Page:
BlackRock Income and Growth Investment Trust returned -1.9% during November, outperforming the FTSE All-Share

BlackRock

BlackRock Income and Growth Investment Trust plc (LON:BRIG) has announced its latest portfolio update.

All information is at 30 November 2021 and unaudited.

For more information on the BlackRock Income and Growth Investment Trust and how to access the opportunities presented by the income and growth sector, please visit: www.blackrock.com/uk/brig

Performance at month end with net income reinvested

One
Month
Three
Months
One
Year
Three
Years
Five
Years
Since
1 April
2012
Sterling
Share price-2.6%-1.6%8.7%13.2%21.0%97.1%
Net asset value-1.9%-2.8%12.1%16.2%26.7%91.9%
FTSE All-Share Total Return-2.2%-1.4%17.4%16.9%30.6%89.7%

Source: BlackRock

BlackRock took over the investment management of the Company with effect from 1 April 2012.

At month end

Sterling:

Net asset value – capital only:194.49p
Net asset value – cum income*:199.32p
Share price:186.00p
Total assets (including income):£46.6m
Discount to cum-income NAV:6.7%
Gearing:4.0%
Net yield**:3.9%
Ordinary shares in issue***:21,379,467
Gearing range (as a % of net assets):0-20%
Ongoing charges****:1.2%

* Includes net revenue of 4.83 pence per share

** The Company’s yield based on dividends announced in the last 12 months as at the date of the release of this announcement is 3.9% and includes the 2020 final dividend of 4.60p per share declared on 01 February 2021 and paid to shareholders on 17 March 2021 and the 2021 interim dividend of 2.60p per share declared on 23 June 2021 and paid to shareholders on 1 September 2021.

*** excludes 10,081,532 shares held in treasury.

**** Calculated as a percentage of average net assets and using expenses, excluding performance fees and interest costs for the year ended 31 October 2021.

Sector AnalysisTotal assets (%)
Support Services14.8
Pharmaceuticals & Biotechnology8.4
Household Goods & Home Construction8.1
Media6.5
Financial Services6.0
Mining5.7
Life Insurance5.0
Oil & Gas Producers4.6
Banks4.6
Personal Goods4.2
Nonlife Insurance3.6
Tobacco3.6
General Retailers2.8
Electronic & Electrical Equipment2.7
Travel & Leisure2.6
Food & Drug Retailers2.4
Health Care Equipment & Services2.1
General Industrials1.5
Food Producers1.4
Software & Computer Services1.3
Electricity1.0
Real Estate Investment Trusts0.9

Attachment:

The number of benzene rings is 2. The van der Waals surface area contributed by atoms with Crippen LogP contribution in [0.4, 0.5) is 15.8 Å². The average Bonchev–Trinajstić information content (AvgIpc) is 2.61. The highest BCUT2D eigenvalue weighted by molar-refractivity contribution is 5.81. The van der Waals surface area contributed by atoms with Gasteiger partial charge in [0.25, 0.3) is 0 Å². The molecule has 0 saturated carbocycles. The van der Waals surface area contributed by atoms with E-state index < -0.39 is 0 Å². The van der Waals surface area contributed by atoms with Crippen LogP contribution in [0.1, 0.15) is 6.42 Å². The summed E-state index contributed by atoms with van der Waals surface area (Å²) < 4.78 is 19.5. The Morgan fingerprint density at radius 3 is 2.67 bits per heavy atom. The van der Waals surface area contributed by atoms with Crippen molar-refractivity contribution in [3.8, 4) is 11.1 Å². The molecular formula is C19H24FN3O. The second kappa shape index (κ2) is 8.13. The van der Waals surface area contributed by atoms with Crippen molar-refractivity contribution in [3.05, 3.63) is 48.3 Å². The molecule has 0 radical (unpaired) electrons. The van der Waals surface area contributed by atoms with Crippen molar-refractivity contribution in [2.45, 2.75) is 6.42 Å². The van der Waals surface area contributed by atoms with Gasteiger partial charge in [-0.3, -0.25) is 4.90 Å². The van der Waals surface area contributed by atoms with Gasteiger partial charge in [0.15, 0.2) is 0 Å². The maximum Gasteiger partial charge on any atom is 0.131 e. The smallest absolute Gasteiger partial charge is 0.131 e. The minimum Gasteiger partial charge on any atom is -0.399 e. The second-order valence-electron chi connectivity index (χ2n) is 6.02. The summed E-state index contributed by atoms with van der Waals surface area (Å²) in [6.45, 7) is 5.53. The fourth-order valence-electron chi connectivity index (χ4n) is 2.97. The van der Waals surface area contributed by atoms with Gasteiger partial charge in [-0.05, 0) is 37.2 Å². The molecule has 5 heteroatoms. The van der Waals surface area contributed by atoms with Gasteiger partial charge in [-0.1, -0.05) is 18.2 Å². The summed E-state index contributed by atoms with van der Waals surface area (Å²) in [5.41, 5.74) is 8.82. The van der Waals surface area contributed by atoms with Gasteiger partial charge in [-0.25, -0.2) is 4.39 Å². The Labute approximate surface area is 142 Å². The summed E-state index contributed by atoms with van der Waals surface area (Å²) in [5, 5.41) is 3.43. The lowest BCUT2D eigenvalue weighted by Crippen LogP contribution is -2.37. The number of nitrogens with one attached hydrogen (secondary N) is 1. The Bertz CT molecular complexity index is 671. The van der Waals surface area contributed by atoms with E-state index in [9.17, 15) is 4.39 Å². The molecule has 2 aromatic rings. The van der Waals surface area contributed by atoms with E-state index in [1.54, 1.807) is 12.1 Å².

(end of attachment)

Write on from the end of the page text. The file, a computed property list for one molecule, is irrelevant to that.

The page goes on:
Technology Hardware & Equipment0.8
Industrial Engineering0.5
Net Current Assets4.9
—–
Total100.0
=====
Country AnalysisPercentage
United Kingdom87.6
United States4.5
France3.0
Net Current Assets4.9
—–
100.0
=====

Top 10 holdings
Fund %
AstraZeneca6.5
RELX5.3
Reckitt Benckiser4.6
Unilever3.8
Rio Tinto3.7
British American Tobacco3.6
Royal Dutch Shell ‘B’3.4
Electrocomponents3.4
3i Group3.4
Ferguson3.1

Commenting on the markets, representing the Investment Manager noted:

Performance Overview:

The Company returned -1.9% during the month, outperforming the FTSE All-Share which returned -2.2%.

Global equity markets fell in November on the back of news of a new virus variant which reported a high rate of contagion. The strong end to Q3 corporate reporting season, the passing of the US infrastructure bill and promising news from Pfizer’s COVID-19 pill supported equities through the first half of November. However, fading momentum on the back of rising virus cases in regions such as Germany was exacerbated by the surprise of the Omicron variant. Crude oil prices and government bond yields dropped sharply and travel & leisure holdings suffered after the UK, Germany, Singapore and other countries banned travel from southern Africa where the variant was first identified.

Fed Chair Jerome Powell, after being elected for another term, delivered hawkish messaging in his testimony to the Senate Banking Committee which sent US stocks lower. Chair Powell suggested the strength of the US economic recovery would prompt FOMC members to discuss the possibility of speeding up its tapering plans at their next meeting. He also suggested that the pickup in inflation could no longer be accurately described as “transitory” as evidenced by the jump in the US CPI to its highest reading in 31 years.

Gilts rallied on the back of the Bank of England’s decision to keep rates on hold in November. A tough month for the energy and financials sectors fared poorly for FTSE 100 which had its worst month in a year. The FTSE All Share Index fell -2.2% during November with oil & gas, consumer services and health care as top underperforming sectors while telecommunications, utilities and consumer goods outperformed.

Stocks:

During the period, the portfolio fell in absolute terms after the surprise of the Omicron variant triggered a significant risk sell-off in equity markets. Standard Chartered was the top detractor from the Company’s performance after failing to deliver earnings upgrades in the last statement and being further impacted by weakness in the sector. Travel & leisure companies Whitbread and WH Smith also fell on the back of renewed travel restrictions following the announcement of the new Omicron variant.